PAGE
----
He collected a great amount of materials, literary and historical, and deserves honourable mention in any retrospect of British literature.


Hence the sagacious printer argued that a magazine was necessary to preserve what was valuable in the multifarious half-sheets. Original_communications were afterwards admitted, and Cave's success led to rival works of the same kind. The London Magazine, the Universal, the Grand, the Town and Country, and others followed. The Literary Magazine or Universal Review, commenced in 1756, was chiefly supported, during its three years of existence, by the admirable criticisms of Johnson. The Lady's Magazine and Public Ledger

ments, died in 1740. His work was printed five times during the subsequent eighteen years, and has finally been extended, in the present century, under the care of DR ABRAHAM REES, to forty volumes in quarto. The Preceptor of ROBERT DODSLEY, published in 1748, long continued to be a favourite and useful book. It embraced within the compass of two volumes, in octavo, treatises on elocution, composition, arithmetic, geography, logic, moral philosophy, human life and manners, and a few other branches of knowledge, then supposed to form a complete course of education. In 1751-54 appeared Barrow's New and Universal Dictionary of Arts and Sciences. The celebrated French Encyclopædia was published between the years 1751 and 1765, and the popularising of scientific knowledge went rapidly forward both

The Cyclopedia of EPHRAIM CHAMBERS, published in 1728, in two folio volumes, was the first dictionary or repertory of general knowledge produced in Britain. Chambers, who had been reared to the business of a globe-maker, and was a man of respectable though not profound attain-contained many of the fine essays of Goldsmith; and about the same time Smollett started the British Magazine, which appeared under the distinction of the royal license. At this period many other monthly miscellanies were commenced, but most of them were short-lived and obscure. Scotland was not long behind the sister-country in having a monthly periodical. In January 1739 was issued the first number of the Scots Magazine, produced, among other reasons, as stated by the publishers, that the Caledonian Muse might not be restrained by want of a public echo to her song!' This magazine continued down to 1826.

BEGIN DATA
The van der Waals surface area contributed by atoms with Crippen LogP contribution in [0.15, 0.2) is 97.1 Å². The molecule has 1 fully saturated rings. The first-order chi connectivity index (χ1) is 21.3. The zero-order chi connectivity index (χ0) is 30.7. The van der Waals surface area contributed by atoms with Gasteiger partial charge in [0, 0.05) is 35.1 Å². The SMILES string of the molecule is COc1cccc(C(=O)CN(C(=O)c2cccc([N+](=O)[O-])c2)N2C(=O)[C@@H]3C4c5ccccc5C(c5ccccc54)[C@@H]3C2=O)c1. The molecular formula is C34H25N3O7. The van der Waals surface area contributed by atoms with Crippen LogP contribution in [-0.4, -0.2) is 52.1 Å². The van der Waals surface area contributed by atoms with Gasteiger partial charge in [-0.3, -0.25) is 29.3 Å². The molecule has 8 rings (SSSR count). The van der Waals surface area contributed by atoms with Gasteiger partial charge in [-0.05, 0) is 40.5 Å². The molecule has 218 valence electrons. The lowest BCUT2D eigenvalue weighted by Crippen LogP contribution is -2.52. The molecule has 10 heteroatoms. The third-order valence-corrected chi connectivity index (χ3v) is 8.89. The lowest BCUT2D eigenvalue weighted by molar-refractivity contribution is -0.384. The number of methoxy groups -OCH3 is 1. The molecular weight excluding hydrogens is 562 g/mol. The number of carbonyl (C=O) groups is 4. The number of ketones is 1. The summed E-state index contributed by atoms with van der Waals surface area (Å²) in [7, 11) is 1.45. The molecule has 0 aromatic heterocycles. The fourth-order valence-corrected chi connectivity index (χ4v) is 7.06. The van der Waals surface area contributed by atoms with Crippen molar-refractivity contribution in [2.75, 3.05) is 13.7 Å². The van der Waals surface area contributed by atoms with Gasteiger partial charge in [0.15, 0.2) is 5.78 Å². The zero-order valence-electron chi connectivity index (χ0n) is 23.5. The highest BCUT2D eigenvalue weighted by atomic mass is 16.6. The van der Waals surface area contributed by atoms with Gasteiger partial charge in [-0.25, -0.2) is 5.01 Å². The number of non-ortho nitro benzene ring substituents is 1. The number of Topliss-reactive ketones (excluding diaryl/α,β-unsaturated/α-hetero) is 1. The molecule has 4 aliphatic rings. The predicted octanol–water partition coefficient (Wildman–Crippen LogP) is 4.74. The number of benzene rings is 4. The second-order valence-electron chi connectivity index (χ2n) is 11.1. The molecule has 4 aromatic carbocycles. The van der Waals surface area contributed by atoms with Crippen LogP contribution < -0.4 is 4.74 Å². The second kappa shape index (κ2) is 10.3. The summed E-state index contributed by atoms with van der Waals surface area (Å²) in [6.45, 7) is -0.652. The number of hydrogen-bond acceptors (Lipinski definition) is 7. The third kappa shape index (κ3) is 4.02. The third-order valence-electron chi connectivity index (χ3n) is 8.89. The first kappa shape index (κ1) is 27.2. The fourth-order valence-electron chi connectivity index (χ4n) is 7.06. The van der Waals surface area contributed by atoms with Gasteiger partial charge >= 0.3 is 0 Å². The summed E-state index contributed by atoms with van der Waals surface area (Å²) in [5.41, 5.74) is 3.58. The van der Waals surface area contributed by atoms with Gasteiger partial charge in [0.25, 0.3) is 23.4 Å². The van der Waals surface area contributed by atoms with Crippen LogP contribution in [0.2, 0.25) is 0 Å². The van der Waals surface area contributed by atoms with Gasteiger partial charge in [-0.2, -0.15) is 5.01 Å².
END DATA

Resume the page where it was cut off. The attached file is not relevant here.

in France and Britain.

The first periodical devoted exclusively to criticism on new books was the Monthly Review, established in 1749 by Griffiths, a bookseller, assisted by Dr Kippis, Ralph, Langhorne, Grainger, and others. As the Monthly was Whig and Low Church, the Tory and High Church party in 1756 set up a rival, the Critical Review, which was placed under the editorship of Smollett, and led the irritable novelist into many feuds and wars. Griffiths, indignant at having his province invaded, said his review was not written by 'physicians without practice, authors without learning, men without decency, or writers without judg ment.' Smollett, in reply, said the Critical Review was not written by a parcel of obscure hirelings under the restraint of a bookseller and his wife, who presume to revise, alter, and amend the articles.' Both reviews kept the field for a long period, and were the chief publications of the kind previous to the commencement of the British Critic in 1793.

This reign may also be termed the epoch of magazines, reviews, and journals. Of the latter, there were no less than fifty-five weekly publications-enumerated by Nichols in his Literary Anecdotes-and some of them were conducted with spirit and ability. The Grub Street Journal was begun in 1730, and continued till 1737, enriched by the personal attacks of Pope, and by some acute and lively criticism. Fielding also had his True Patriot's Journal and Covent Garden Journal. The monthly form of publication was first adopted by EDWARD CAVE, Johnson's humble literary friend and patron, who commenced in 1731 the Gentleman's Magazine, which still exists. Cave, in his introduction, said: 'Upon calculating the number of newspapers, Another useful and valuable periodical was it is found that, besides divers written accounts, commenced in 1758-the Annual Register, tono less than 200 half-sheets per month are thrown wards which, as previously stated, Burke was a from the press only in London, and about as contributor, and which is still (1875) continued in many printed elsewhere in the three kingdoms; a generally improved form. It is the best record a considerable part of which constantly exhibit we have of the history, political and literary, of essays on various subjects for entertainment.' | the times at home and abroad.



Printed by W. and R. Chambers.